Thursday, June 19, 2014

The Church Consumer

I like to sing.  My whole life, from the time I was about seven, I have performed vocal music selections for my church.  I just really love singing about how I see God, experiencing His presence through music, and sharing that experience with my fellow church members.  Many times I hear songs on the radio as I drive and fall in love with it instantly--I can't wait for the opportunity to share that music with my friends at church! 

Then comes the difficult part:  assessing whether the song I love is really something I can do at church.  I'm not talking about vocal range or available instruments.  I am talking about the suitability of the song for my church.  Now, don't get me wrong--the members of my church love good music.  But, they also have standards that are important to them. 

If only they had the same standards--then the choice wouldn't be so hard!

Some prefer a very traditional style of music.  Some like to tap their toe to a lively tune.  There are those who have concerns about contemporary music styles, i.e. the use of drums and guitars, and there are those who play those instruments themselves.  There is a wide age range to consider--from children and teens to adults in their 90s.  How do you pick something that speaks to everyone?

As I read Chapter Seven in Derwin Gray's book, "Limitless Life" this week, I was struck by a thought.  The reason for dilemmas like the one I just outlined is that our church, like most others, has a lot of consumers in it and not enough contributors.  There are many who think their church is there for them, when, in fact, they should be there for their church. 

Perhaps you've heard these complaints before:
That sermon didn't do anything for me.
The music today was horrible--so slow and plodding (or too fast and too much of a beat).
Can't they figure out how to work the air conditioning?
The greeter didn't stop talking to (fill in the blank) and say hello to me this morning.
Who picked out the flowers for the platform?  I hate seeing tropical flowers up there.
And the complaints go on.  Always with the subtle insinuation that things really need to change or the complaints will be taken to the next level.  Or they will stop attending.  Or--GASP--they will just stop giving their offerings.

These are the voices of consumers.  Members so absorbed with what they are, or are not, getting out of the church experience, that they give no thought to whether it is reaching someone else there.  They treat the church like it is a product to be purchased and consumed, rather than like a place to meet with other people to worship and learn about God.  If they aren't happy, everybody knows about it.  They make sure of that.

I have sat in the pew and endured something I didn't really enjoy.  I have wondered "Why?" when it comes to unusual music and strange anecdotes and rambling testimonies.  And, I have experienced the Spirit speaking to my selfish heart and reminding me that someone there IS being blessed.  I am told that not everything is for me; sometimes it is for someone with different needs than mine.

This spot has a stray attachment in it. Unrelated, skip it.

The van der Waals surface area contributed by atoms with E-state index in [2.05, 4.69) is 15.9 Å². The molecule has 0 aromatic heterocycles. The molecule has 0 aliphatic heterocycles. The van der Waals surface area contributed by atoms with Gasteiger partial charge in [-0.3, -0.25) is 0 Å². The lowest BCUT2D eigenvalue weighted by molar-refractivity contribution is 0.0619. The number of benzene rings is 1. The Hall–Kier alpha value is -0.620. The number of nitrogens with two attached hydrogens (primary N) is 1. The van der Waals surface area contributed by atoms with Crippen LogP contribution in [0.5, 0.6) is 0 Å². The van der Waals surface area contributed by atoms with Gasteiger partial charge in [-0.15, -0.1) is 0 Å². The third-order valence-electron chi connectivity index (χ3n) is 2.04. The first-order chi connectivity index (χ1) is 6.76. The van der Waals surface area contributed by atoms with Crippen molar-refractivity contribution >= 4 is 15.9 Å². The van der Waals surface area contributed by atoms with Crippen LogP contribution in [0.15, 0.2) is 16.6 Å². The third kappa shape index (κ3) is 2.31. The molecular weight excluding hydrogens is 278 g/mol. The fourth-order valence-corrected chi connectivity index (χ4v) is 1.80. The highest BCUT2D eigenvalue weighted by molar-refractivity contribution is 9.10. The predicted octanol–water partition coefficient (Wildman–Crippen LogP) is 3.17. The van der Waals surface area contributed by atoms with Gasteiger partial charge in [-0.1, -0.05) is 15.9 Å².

I'm always a little embarrassed when I experience this reminder and realize the depth of my selfishness and my idolatry.

That's right--idolatry.  Because, when the various aspects of the church experience become more important than the God and Savior we are there to worship, we are worshipping at the Idol of Church.  This is such a dangerous form of idol worship, too, because it looks so right.  I mean, what could be wrong with being concerned about how things are done in the worship of God? 

A lot can be wrong with it and it can be very dangerous to let the form of worship become more important than the God we worship. 

So, the next time I am sitting in church wondering "Why?", I will look around and remember that someone there is being led a little closer to the God of Heaven.  And I will join them and worship Him, too.

Thursday, June 12, 2014

Beautiful But No Fragrance

At the end of my driveway, where the fence posts stand at the entrance, is a beautiful vine growing next to the edge of the post.  It is woven through the wire fencing and spills out over the top of the fence.  Even when it's not blooming it is beautiful, as is arches gracefully over the fencetop, but in the Springtime it is filled with blooms.  The first time I noticed it blooming I was SO excited.  I love flowers and this one looked like a variety of honeysuckle--one of my favorites!  I remember getting out of the car to walk over to the fence and breathe in the sweet scent of honeysuckle.

But there was nothing.  No scent.  What a disappointment.

Since then I have watched it return, Spring after Spring, and admired its creamy pink and buttery yellow blooms.  And every time I look at it I experience the disappointment again.  How can something so beautiful be so blank--so absent of the full experience?

As I was pulling in to the driveway one day, the Spirit spoke to my heart about this vine.  He said, "You are like this vine sometimes.  What people see on the outside is beautiful, as you speak about your commitment to me and your love for me.  But, when they get closer to you they miss the sweet fragrance of My real love in you." 

That was quite a wake up call.  I had to ask myself if I was someone who had a religion, or someone who had Jesus in her heart.  And the answer wasn't good.  It seemed that I knew all about Jesus, but I wasn't sure I could say I really KNEW Him.

I can recite John 3:16. I know many hymns by heart. I can enter a small group discussion with vigor and clear presentation. I can name all of the books of the Bible in order. I can discuss the fundamental beliefs of my religion with clarity.